Facial Expression Analysis, Modeling and Synthesis: Overcoming the Limitations of Artificial Intelligence with the Art of the Soluble

Facial Expression Analysis, Modeling and Synthesis: Overcoming the Limitations of Artificial Intelligence with the Art of the Soluble

Christoph Bartneck (Eindhoven University of Technology, The Netherlands) and Michael J. Lyons (Ritsumeikan University, Japan)
DOI: 10.4018/978-1-60566-354-8.ch003
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The human face plays a central role in most forms of natural human interaction so we may expect that computational methods for analysis of facial information, modeling of internal emotional states, and methods for graphical synthesis of faces and facial expressions will play a growing role in human-computer and human-robot interaction. However, certain areas of face-based HCI, such as facial expression recognition and robotic facial display have lagged others, such as eye-gaze tracking, facial recognition, and conversational characters. Our goal in this paper is to review the situation in HCI with regards to the human face, and to discuss strategies, which could bring more slowly developing areas up to speed. In particular, we are proposing the “The Art of the Soluble” as a strategy forward and provide examples that successfully applied this strategy.
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Analysis: Facial Expression Classification

The attractive prospect of being able to gain insight into a user’s affective state may be considered one of the key unsolved problems in HCI. It is known that it is difficult to measure the “valence” component of affective state, as compared to “arousal”, which may be gauged using biosensors. However, a smile, or frown, provides a clue that goes beyond physiological measurements. It is also attractive that expressions can be guaged non-invasively with inexpensive video cameras.

Key Terms in this Chapter

Weak A.I. (contrast with hard A.I.): This term has connotations in the context of practical work in artificial intelligence, as well as for theoretical studies of A.I. and the philosophy of mind. In the current article we are primarily concerned with the former usage of the term, namely with that domain of approaches to machine intelligence which do not take, as a primary goal, an attempt to match or exceed human intelligence, this latter goal being the hallmark of “strong A.I.” research.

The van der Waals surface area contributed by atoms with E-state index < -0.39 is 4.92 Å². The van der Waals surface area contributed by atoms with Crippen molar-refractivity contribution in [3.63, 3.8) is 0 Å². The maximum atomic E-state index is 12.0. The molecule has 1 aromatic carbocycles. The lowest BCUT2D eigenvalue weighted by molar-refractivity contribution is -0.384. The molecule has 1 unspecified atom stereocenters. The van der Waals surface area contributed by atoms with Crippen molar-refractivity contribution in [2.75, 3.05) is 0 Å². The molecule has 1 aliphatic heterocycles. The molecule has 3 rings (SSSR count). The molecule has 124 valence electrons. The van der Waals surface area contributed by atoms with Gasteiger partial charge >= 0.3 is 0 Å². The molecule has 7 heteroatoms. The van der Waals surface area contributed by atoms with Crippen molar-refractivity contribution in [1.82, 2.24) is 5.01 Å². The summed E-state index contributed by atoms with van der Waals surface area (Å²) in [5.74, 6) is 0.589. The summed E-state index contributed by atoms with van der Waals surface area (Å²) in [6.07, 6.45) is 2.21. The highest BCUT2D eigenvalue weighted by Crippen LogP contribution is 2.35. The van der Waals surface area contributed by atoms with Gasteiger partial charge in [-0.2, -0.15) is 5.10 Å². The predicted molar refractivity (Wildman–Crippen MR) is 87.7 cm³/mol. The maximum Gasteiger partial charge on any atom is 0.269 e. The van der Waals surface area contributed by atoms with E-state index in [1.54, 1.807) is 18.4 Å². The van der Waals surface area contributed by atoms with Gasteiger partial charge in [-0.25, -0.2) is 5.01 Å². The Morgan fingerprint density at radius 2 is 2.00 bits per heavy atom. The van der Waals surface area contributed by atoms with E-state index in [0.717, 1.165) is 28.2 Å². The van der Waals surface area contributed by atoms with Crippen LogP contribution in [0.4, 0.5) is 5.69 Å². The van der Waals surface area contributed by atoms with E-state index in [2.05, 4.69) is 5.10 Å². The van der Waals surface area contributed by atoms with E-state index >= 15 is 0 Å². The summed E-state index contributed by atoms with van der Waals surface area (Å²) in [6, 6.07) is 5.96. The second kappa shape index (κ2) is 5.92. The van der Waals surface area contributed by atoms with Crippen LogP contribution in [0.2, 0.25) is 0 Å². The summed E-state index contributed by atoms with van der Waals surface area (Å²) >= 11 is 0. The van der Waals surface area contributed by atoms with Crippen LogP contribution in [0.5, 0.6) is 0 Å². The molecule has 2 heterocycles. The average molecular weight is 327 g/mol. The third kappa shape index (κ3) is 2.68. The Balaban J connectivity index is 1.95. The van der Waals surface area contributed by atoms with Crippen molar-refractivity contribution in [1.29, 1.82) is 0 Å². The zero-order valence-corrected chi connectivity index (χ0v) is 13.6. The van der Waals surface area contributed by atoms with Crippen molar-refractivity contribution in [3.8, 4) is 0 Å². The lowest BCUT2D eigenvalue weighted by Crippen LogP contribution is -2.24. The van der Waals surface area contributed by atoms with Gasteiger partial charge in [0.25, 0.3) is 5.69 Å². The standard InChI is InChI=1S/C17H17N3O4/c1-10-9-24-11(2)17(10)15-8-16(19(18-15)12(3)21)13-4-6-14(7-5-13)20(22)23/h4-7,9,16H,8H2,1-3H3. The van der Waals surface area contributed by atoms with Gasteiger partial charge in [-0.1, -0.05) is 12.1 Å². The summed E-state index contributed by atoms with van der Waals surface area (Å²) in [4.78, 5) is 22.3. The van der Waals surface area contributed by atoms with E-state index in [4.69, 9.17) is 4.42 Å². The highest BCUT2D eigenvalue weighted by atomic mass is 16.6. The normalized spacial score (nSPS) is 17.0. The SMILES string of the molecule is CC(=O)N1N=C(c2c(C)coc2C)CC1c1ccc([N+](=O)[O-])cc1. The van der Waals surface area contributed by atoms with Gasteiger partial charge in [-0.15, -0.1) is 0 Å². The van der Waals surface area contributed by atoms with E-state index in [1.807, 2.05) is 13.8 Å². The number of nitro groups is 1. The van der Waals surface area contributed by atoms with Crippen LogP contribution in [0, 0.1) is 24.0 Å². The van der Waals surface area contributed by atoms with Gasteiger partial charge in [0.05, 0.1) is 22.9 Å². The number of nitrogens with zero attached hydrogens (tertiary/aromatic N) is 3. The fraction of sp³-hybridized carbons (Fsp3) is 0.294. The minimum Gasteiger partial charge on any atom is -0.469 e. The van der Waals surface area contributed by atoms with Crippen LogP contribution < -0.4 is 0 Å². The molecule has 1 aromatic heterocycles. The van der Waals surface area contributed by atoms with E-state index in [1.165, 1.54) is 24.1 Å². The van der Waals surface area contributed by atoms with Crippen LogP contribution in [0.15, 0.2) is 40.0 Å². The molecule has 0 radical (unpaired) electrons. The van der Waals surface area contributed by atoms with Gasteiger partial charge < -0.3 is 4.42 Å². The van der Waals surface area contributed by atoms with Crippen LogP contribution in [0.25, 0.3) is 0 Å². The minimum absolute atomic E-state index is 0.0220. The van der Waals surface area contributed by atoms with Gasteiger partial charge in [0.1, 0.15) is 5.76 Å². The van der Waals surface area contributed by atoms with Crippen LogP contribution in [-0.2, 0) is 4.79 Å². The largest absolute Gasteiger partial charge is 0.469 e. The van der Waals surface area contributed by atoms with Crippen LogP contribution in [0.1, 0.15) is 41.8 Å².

Expressive Robots: are robots that use facial expressions, gestures, posture and speech to communicate with the human user. This communication might not only include factual information, but also emotional states.

Artificial Expressions: This term relates to a somewhat radical proposal to reframe the goals of affective computing towards the construction of new machine-mediated channels for the communication of affect between humans, or artificial expressions as we call them. The affected intended by these artificial expressions is not to be defined a prior, but to be learned and evolved through ongoing situational interaction in human-machine-human communication.

Human-Robot Interaction (HRI): Is the study of interactions between people (users) and robots. HRI is multidisciplinary with contributions from the fields of human-computer interaction, artificial intelligence, robotics, natural language understanding, and several social sciences.

Facial Expression Classification: In machine vision, the automatic labelling of facial images or sequences of images with a semantic label or labels describing affect portrayed by the face. Our paper suggests that research has come to focus on a narrowly defined version of this problem: namely the hard classification of facial images (or sequences) into the stereotypical Ekman universal facial expressions, and that researchers in pattern recognition and human-computer interaction could profit by more broadly framing the research domain.

Art of the Soluble (AOTS): Scientific research strategy advocated by Nobel laureate biologist Peter Medawar. Specifically, the AOTS strategy emphasizes skill in in the recognition of scientific problems which have not yet been solved but are reasonably amenable to solution with reasonable time and resources. Here we have suggested that, in some cases, the introduction of facial expression technology into HCI may be hindered by excessive concentration on research problems which fall into the domain of strong A.I. and that it is time to consider AOTS approaches.

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